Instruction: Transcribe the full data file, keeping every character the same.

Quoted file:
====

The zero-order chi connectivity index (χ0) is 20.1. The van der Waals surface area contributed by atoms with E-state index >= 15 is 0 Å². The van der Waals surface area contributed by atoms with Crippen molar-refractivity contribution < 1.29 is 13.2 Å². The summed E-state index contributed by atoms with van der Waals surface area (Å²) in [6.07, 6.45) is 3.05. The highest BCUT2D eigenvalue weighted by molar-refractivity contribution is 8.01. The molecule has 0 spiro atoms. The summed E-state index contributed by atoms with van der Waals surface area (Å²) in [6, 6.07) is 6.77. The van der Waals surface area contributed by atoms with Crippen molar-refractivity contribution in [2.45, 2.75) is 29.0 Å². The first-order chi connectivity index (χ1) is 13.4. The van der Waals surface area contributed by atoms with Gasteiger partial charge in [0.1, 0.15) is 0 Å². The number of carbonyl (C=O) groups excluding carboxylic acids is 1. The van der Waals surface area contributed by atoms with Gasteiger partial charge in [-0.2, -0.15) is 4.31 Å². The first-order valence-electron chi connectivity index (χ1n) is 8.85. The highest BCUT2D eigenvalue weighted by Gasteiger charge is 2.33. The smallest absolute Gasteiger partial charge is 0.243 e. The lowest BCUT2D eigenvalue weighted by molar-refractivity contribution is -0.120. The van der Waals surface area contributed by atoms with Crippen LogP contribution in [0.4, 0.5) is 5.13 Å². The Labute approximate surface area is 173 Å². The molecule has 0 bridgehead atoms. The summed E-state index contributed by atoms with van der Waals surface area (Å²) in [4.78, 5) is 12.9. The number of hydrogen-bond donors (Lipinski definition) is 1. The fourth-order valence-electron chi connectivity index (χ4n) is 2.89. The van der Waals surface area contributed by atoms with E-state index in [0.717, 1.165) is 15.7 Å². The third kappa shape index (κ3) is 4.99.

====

The zero-order chi connectivity index (χ0) is 20.1. The van der Waals surface area contributed by atoms with E-state index >= 15 is 0 Å². The van der Waals surface area contributed by atoms with Crippen molar-refractivity contribution < 1.29 is 13.2 Å². The summed E-state index contributed by atoms with van der Waals surface area (Å²) in [6.07, 6.45) is 3.05. The highest BCUT2D eigenvalue weighted by molar-refractivity contribution is 8.01. The molecule has 0 spiro atoms. The summed E-state index contributed by atoms with van der Waals surface area (Å²) in [6, 6.07) is 6.77. The van der Waals surface area contributed by atoms with Crippen molar-refractivity contribution in [2.45, 2.75) is 29.0 Å². The first-order chi connectivity index (χ1) is 13.4. The van der Waals surface area contributed by atoms with Gasteiger partial charge in [0.1, 0.15) is 0 Å². The number of carbonyl (C=O) groups excluding carboxylic acids is 1. The van der Waals surface area contributed by atoms with Gasteiger partial charge in [-0.2, -0.15) is 4.31 Å². The first-order valence-electron chi connectivity index (χ1n) is 8.85. The highest BCUT2D eigenvalue weighted by Gasteiger charge is 2.33. The smallest absolute Gasteiger partial charge is 0.243 e. The lowest BCUT2D eigenvalue weighted by molar-refractivity contribution is -0.120. The van der Waals surface area contributed by atoms with Crippen LogP contribution in [0.4, 0.5) is 5.13 Å². The Labute approximate surface area is 173 Å². The molecule has 0 bridgehead atoms. The summed E-state index contributed by atoms with van der Waals surface area (Å²) in [4.78, 5) is 12.9. The number of hydrogen-bond donors (Lipinski definition) is 1. The fourth-order valence-electron chi connectivity index (χ4n) is 2.89. The van der Waals surface area contributed by atoms with E-state index in [0.717, 1.165) is 15.7 Å². The third kappa shape index (κ3) is 4.99.